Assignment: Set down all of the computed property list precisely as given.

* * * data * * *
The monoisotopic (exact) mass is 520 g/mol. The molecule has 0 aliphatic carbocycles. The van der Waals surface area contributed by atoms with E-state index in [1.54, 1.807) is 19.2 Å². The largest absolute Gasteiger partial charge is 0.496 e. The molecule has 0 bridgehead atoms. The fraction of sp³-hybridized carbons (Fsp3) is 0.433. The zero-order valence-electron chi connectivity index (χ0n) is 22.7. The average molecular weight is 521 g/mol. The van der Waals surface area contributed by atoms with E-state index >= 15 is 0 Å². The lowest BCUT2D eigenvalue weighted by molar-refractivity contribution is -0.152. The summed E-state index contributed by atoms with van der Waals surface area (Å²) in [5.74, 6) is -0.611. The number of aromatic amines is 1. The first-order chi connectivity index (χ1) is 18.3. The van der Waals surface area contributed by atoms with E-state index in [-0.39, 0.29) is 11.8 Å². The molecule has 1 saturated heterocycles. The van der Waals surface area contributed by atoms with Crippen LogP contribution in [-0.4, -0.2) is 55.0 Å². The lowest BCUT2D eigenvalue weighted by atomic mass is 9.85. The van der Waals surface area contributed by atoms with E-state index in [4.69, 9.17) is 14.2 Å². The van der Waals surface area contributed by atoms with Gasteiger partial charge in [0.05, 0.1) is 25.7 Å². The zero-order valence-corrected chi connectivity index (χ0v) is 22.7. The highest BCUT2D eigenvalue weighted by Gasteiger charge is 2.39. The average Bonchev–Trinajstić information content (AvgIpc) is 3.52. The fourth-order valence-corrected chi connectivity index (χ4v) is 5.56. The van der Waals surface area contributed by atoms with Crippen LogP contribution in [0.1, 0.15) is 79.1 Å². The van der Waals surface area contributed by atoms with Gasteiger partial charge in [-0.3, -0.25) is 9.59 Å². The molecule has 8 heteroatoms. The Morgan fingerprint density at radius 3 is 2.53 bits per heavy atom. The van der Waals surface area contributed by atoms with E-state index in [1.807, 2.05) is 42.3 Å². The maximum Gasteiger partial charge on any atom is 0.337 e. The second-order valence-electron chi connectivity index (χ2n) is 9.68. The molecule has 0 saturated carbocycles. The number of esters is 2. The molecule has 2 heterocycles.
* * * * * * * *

The monoisotopic (exact) mass is 520 g/mol. The molecule has 0 aliphatic carbocycles. The van der Waals surface area contributed by atoms with E-state index in [1.54, 1.807) is 19.2 Å². The largest absolute Gasteiger partial charge is 0.496 e. The molecule has 0 bridgehead atoms. The fraction of sp³-hybridized carbons (Fsp3) is 0.433. The zero-order valence-electron chi connectivity index (χ0n) is 22.7. The average molecular weight is 521 g/mol. The van der Waals surface area contributed by atoms with E-state index >= 15 is 0 Å². The lowest BCUT2D eigenvalue weighted by molar-refractivity contribution is -0.152. The summed E-state index contributed by atoms with van der Waals surface area (Å²) in [5.74, 6) is -0.611. The number of aromatic amines is 1. The first-order chi connectivity index (χ1) is 18.3. The van der Waals surface area contributed by atoms with E-state index in [-0.39, 0.29) is 11.8 Å². The molecule has 1 saturated heterocycles. The van der Waals surface area contributed by atoms with Crippen LogP contribution in [-0.4, -0.2) is 55.0 Å². The lowest BCUT2D eigenvalue weighted by atomic mass is 9.85. The van der Waals surface area contributed by atoms with E-state index in [4.69, 9.17) is 14.2 Å². The van der Waals surface area contributed by atoms with Gasteiger partial charge in [0.05, 0.1) is 25.7 Å². The zero-order valence-corrected chi connectivity index (χ0v) is 22.7. The highest BCUT2D eigenvalue weighted by Gasteiger charge is 2.39. The average Bonchev–Trinajstić information content (AvgIpc) is 3.52. The fourth-order valence-corrected chi connectivity index (χ4v) is 5.56. The van der Waals surface area contributed by atoms with Crippen LogP contribution in [0.1, 0.15) is 79.1 Å². The van der Waals surface area contributed by atoms with Gasteiger partial charge in [-0.3, -0.25) is 9.59 Å². The molecule has 8 heteroatoms. The Morgan fingerprint density at radius 3 is 2.53 bits per heavy atom. The van der Waals surface area contributed by atoms with E-state index in [1.807, 2.05) is 42.3 Å². The maximum Gasteiger partial charge on any atom is 0.337 e. The second-order valence-electron chi connectivity index (χ2n) is 9.68. The molecule has 0 saturated carbocycles. The number of esters is 2. The molecule has 2 heterocycles.